Local Yarn Code

Tools and Methods

When it comes to computers, here’s how I like to work:

These priorities mean that I try to select tools (computers, software, workflows) that


I use Pollen as the framework for organizing writings and publishing them as HTML and as printed books.

Pollen gives me a clear framework for defining my own markup language, and for specifying exactly how that markup gets translated into HTML, LaTeX, or any other format. This means I’m not dependent on other peoples’ Markdown processors and I don’t need to rely on flaky hacks or beg them to implement functionality I need.

Pollen’s author describes his rationale for creating it:

It oc­curred to me that what I wanted was not a sim­ple but reg­i­mented sys­tem like Word­Press—it just wouldn’t let me work with the so­phis­ti­ca­tion and de­tail I needed. In­stead, I wanted a flex­i­ble tool for de­scrib­ing com­plex HTML & CSS lay­outs with sim­pler, high-level notation.

In short: I wanted my own pro­gram­ming language.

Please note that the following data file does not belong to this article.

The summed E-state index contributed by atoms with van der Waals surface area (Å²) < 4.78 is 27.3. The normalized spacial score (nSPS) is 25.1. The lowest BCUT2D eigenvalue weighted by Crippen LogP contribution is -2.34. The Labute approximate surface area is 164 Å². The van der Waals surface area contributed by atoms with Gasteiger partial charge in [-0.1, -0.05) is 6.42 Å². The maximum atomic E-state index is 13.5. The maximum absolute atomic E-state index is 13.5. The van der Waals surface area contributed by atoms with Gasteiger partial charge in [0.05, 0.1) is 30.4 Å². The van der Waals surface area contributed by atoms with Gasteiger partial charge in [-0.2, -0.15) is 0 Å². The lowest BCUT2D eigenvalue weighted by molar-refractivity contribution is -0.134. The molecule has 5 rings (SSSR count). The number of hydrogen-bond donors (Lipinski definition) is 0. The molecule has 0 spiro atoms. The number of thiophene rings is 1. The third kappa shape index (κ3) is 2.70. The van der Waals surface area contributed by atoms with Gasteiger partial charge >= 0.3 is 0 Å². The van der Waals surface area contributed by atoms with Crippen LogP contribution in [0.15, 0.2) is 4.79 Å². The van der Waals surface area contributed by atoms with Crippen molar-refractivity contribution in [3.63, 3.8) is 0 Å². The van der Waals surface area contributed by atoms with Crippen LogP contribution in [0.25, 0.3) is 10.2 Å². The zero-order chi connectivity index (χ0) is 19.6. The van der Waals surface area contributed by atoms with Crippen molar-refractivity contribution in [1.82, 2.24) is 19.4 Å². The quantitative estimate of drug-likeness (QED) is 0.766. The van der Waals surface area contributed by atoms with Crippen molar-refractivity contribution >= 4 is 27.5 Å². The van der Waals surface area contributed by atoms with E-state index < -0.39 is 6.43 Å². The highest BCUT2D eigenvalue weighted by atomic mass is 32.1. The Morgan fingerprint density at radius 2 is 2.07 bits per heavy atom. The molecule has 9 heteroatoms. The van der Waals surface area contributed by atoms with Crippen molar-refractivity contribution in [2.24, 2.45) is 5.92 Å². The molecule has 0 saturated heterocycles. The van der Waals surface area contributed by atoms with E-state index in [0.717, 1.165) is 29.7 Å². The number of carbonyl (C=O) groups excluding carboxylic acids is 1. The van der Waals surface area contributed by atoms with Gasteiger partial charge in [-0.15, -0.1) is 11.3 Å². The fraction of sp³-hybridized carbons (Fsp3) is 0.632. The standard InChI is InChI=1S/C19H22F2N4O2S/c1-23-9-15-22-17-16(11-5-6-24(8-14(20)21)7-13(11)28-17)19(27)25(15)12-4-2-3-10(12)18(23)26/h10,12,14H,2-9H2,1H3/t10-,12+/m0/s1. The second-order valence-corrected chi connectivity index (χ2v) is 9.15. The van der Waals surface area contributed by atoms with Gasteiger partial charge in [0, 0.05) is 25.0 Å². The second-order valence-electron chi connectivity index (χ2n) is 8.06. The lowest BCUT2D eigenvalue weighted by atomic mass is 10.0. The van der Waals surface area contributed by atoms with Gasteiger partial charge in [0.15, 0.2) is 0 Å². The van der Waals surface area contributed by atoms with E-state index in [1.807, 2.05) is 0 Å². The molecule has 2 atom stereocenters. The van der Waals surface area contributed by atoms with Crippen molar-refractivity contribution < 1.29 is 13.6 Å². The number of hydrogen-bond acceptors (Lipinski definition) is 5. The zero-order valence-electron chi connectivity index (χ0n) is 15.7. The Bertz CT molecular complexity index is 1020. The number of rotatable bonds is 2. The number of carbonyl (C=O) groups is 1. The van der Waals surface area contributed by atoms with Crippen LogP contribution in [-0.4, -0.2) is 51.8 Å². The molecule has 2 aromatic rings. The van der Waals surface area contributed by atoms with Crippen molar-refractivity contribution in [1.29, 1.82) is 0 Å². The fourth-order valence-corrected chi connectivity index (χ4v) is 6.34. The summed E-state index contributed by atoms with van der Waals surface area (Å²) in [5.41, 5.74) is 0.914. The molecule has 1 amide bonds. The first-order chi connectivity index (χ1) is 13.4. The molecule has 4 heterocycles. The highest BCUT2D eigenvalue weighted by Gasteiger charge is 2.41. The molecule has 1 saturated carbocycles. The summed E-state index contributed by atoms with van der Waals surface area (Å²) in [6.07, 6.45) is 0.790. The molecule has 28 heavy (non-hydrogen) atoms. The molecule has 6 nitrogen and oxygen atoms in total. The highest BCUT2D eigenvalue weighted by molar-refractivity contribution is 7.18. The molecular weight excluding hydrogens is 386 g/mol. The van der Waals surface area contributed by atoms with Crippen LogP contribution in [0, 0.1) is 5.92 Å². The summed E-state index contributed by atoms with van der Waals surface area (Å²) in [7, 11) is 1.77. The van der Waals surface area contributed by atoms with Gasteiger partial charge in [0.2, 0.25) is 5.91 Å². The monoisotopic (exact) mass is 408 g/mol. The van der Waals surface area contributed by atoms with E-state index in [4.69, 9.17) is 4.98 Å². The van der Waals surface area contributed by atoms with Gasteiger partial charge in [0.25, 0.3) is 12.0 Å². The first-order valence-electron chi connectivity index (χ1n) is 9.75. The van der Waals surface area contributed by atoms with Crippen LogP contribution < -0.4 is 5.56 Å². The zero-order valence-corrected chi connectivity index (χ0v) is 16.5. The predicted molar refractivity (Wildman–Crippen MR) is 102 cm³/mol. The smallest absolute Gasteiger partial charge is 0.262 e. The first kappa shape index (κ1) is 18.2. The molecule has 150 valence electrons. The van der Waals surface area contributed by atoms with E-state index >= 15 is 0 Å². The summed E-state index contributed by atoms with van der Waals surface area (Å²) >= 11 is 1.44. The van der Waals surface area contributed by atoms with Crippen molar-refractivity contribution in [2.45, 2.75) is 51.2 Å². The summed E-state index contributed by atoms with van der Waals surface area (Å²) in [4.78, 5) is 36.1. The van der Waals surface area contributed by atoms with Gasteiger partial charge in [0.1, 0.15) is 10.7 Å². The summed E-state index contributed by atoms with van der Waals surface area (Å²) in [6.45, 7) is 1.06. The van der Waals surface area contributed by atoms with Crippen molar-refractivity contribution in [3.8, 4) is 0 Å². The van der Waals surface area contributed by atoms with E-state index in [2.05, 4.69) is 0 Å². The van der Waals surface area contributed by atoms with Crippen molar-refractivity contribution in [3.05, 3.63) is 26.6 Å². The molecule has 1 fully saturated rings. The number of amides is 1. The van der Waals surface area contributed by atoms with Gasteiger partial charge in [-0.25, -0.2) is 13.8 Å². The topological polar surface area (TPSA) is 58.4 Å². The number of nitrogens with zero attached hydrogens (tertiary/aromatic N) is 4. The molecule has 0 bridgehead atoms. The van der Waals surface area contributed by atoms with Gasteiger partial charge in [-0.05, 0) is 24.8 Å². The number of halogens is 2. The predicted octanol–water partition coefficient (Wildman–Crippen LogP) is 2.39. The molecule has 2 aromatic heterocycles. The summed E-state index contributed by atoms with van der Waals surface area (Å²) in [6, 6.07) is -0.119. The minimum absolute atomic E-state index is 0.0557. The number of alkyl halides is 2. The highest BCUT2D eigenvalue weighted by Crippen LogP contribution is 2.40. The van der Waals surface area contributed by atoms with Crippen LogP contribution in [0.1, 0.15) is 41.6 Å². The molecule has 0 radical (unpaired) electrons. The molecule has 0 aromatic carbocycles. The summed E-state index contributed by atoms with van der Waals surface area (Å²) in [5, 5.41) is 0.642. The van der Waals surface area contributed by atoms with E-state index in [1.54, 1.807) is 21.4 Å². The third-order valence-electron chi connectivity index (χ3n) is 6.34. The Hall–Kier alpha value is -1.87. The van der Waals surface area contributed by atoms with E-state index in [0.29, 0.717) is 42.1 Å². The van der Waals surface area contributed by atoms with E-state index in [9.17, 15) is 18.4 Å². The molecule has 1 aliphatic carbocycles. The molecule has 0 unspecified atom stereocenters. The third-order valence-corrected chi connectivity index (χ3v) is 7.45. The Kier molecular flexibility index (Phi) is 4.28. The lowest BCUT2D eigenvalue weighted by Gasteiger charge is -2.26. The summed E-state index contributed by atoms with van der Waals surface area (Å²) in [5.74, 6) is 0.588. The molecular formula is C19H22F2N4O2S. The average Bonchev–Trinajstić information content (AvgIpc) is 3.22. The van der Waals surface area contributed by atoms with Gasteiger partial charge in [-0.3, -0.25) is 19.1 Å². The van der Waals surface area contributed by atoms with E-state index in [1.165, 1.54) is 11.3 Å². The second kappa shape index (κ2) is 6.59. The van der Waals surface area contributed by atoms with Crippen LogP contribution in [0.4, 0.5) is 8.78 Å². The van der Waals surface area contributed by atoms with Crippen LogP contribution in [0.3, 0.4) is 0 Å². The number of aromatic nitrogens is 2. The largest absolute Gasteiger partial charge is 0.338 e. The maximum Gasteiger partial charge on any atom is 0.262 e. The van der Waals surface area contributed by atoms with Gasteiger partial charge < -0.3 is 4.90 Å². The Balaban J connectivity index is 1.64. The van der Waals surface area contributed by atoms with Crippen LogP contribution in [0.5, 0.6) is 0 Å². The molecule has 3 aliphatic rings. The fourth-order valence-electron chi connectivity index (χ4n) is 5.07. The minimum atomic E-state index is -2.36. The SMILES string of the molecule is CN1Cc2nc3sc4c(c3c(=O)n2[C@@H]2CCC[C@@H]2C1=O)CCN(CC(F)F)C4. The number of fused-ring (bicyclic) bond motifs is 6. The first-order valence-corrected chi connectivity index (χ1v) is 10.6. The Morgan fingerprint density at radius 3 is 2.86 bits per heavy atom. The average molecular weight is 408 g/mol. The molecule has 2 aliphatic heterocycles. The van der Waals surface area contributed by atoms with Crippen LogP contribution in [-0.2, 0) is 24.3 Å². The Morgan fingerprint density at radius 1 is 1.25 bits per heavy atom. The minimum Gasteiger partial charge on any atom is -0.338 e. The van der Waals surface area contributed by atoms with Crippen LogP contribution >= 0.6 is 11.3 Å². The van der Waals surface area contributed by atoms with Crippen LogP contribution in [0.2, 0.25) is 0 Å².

Pollen is free software (LGPL licensed).


Version control is inherently complicated, but its benefits make it an essential part of any programming project, even a small one with only one developer.

My reasons for picking Fossil for this job have to do with my personal tastes (see above) and specific reasons described in Why Fossil?

Web Server

Because Pollen produces static HTML files, the website is pretty agnostic about most aspects of the server stack.

For certain mildly interactive aspects of the web site, such as contact forms, I am not yet certain whether I will use PHP or if I will attempt to implement them in Racket for purity’s sake.

The server configuration is maintained with Ansible, so it is the work of a few minutes to spin up and configure a new server if necessary.